WC-135 Constant Phoenix
WC-135 Constant Phoenix is a special purpose aircraft derived from the Boeing C-135 and used by the United States Air Force. Its mission is to collect samples from the atmosphere for the purpose of detecting and identifying nuclear explosions.
The WC-135C and WC-135W Constant Phoenix atmospheric collection aircraft support national level consumers by collecting particulate debris and gaseous effluents from accessible regions of the atmosphere in support of the Limited Nuclear Test Ban Treaty of 1963.
The WC-135W (tail number 61-2667) is a modified C-135B. The WC-135C (tail number 62-3582) is an extensively modified former EC-135C Looking Glass aircraft. The Constant Phoenix’s modifications are primarily related to the aircraft's on-board atmospheric collection suite, which allows the mission crew to detect radioactive debris "clouds" in real time. The aircraft is equipped with external flow-through devices to collect particulates on filter paper and a compressor system for whole air samples collected in high-pressure holding spheres.
The interior seats 33 people, including the cockpit crew, maintenance personnel, and special equipment operators from the Air Force Technical Applications Center. On operational sorties, the crew is minimized to just pilots, navigator, and special equipment operators, in order to reduce occupational radiation exposure to qualified mission essential personnel.
The Constant Phoenix WC-135 aircraft serves as an aerial collection platform for the Air Force Technical Applications Center (AFTAC), supporting the detection and identification of debris from nuclear weapons detonations. Two Constant Phoenix aircraft, WC-135W (serial number 61-2667) and WC-135C (serial number 62-3582) are currently assigned to the 45th Reconnaissance Squadron, 55th Wing at Offutt AFB. This mission was previously conducted by WC-135W 61-2665, which was retired in September 1996. Previously, as many as ten WC-135B weather reconnaissance airplanes flew in support of weather analysis, nuclear detection, and other scientific research.
General Dwight D. Eisenhower commissioned the Constant Phoenix program on September 16, 1947 when he charged the Army Air Forces with the overall responsibility for detecting atomic explosions anywhere in the world. In September 1949, a WB-29 flying between Alaska and Japan detected nuclear debris from Russia’s first atomic test--an event thought not possible until mid-1950.
Beginning in August 1950, WB-50 aircraft were converted for the air-sampling mission over a two-year period. WC-135 aircraft began replacing the WB-50s in December 1965 and became the workhorse of the atmospheric collection program.
Currently the air-sampling mission is tasked to support the Limited Nuclear Test Ban Treaty of 1963, which prohibits any nation from testing nuclear weapons above ground. The 45th Reconnaissance Squadron at Offutt AFB, Nebraska, works closely with AFTAC to verify if any illegal testing of nuclear weapons has occurred. The WC-135C and WC-135W are currently the only aircraft in the inventory conducting air-sampling operations.
Pakistan & India
In October 2002, the US WC-135W plane flew to Kadena Air Base in Okinawa. The plane was equipped with radioactivity detectors. The plane was sent to check for possible nuclear weapons tests by North Korea. As the Korean nuclear crisis escalated, US spy planes stepped up activities around the strategic Japanese island of Okinawa. The WC-135W plane, which helps collect and identify debris from nuclear weapons detonations, returned to Okinawa's Kadena airbase on 04 February 2003.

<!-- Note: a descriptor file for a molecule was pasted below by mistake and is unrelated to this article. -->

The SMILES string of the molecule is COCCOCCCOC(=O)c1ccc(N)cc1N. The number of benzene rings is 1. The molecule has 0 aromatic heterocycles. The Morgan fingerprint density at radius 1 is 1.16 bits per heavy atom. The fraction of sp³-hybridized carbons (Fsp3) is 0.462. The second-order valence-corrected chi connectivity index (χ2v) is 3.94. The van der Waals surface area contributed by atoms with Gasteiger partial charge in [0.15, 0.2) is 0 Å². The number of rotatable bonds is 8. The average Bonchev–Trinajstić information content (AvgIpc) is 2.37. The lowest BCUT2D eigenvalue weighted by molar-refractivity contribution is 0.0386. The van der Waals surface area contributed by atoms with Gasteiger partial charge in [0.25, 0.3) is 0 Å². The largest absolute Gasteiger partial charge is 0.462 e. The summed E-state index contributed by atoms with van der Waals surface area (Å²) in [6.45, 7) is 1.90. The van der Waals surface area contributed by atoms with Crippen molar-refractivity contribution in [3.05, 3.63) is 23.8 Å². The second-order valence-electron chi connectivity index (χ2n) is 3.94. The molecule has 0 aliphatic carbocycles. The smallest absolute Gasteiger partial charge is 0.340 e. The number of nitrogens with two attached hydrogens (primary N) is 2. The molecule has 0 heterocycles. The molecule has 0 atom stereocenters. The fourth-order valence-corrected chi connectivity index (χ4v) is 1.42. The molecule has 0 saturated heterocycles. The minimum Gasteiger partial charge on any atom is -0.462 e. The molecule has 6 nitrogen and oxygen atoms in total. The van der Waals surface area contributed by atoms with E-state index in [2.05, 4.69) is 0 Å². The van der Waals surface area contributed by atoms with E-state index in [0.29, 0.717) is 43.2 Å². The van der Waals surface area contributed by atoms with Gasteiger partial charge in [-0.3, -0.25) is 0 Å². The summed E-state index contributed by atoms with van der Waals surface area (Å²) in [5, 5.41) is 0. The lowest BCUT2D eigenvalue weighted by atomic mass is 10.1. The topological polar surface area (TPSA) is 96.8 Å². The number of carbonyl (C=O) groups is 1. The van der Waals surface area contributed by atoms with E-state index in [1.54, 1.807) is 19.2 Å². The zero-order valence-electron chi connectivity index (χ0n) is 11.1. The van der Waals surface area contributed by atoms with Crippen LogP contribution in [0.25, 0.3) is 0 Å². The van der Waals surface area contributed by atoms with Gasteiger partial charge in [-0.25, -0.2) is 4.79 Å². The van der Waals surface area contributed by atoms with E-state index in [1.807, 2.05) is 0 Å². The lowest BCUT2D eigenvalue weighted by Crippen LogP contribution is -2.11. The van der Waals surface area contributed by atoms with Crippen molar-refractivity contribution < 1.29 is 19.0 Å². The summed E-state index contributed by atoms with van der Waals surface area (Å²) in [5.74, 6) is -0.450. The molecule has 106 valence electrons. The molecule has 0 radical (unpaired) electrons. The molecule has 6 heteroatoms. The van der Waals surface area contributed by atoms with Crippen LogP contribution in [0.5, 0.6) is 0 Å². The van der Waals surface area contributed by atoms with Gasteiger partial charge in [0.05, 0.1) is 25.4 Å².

On Friday 06 October 2006 Japan's Kyodo News agency reported that a US military aircraft, equipped to detect radiation from a nuclear test, took off from southern Japan. This was believed to be part of US efforts to prepare to monitor a North Korean nuclear test.
On Monday 09 October 2006 North Korea's official Korean Central News Agency (KCNA) reports that the country has performed a successful underground nuclear test.
On October 13, 2006 CNN reported: "The U.S. Air Force flew a WC-135 Constant Phoenix atmospheric collection aircraft on Tuesday to collect air samples from the region. A preliminary analysis of air samples from North Korea shows "radioactive debris consistent with a North Korea nuclear test," according to a statement from the office of the top U.S. intelligence official. The statement, from the office of Director of National Intelligence John Negroponte, was sent to Capitol Hill but not released publicly. CNN obtained it from a congressional source. The national intelligence office statement said the air samples were collected Wednesday, and analysis found debris that would be consistent with a nuclear test "in the vicinity of Punggye" on Monday. The South Korean Defense Ministry told CNN that the United States has informed it that radioactivity has been detected." The aircraft was based at Offutt AFB, and was sent to Kadena AB on Okinawa to operate during the sampling missions. 
- Crew: varies with mission
- Length: 139 ft 11 in (42.6 m)
- Wingspan: 130 ft 10 in (39.9 m)
- Height: 42 ft (12.8 m)
- Wing area: ft² (m²)
- Empty weight: lb (kg)
- Loaded weight: lb (kg)
- Max takeoff weight: 300,500 lb (136,300 kg)
- Powerplant: 4× Pratt & Whitney TF33-P-5 turbofan with thrust reversers, 16,050 lbf (71.4 kN) each
- Maximum speed: 350 knots (648 km/h)
- Range: 4,000miles (7,400 km)
- Service ceiling: 40,000 ft (12,200 m)
- Rate of climb: ft/min (m/s)
- Wing loading: lb/ft² (kg/m²)
- Thrust/weight: 0.21
- Timesonline.co.uk, Cold War aircraft searches the sky for proof of test
- USAF: WC-135 Constant Phoenix - Factsheet
- Airliners.net Boeing WC-135W (717-158)
- GlobalSecurity.org WC-135 page
- Fas.org WC-135 page
- CNN coverage of Constant Phoenix and North Korean Nuclear Test
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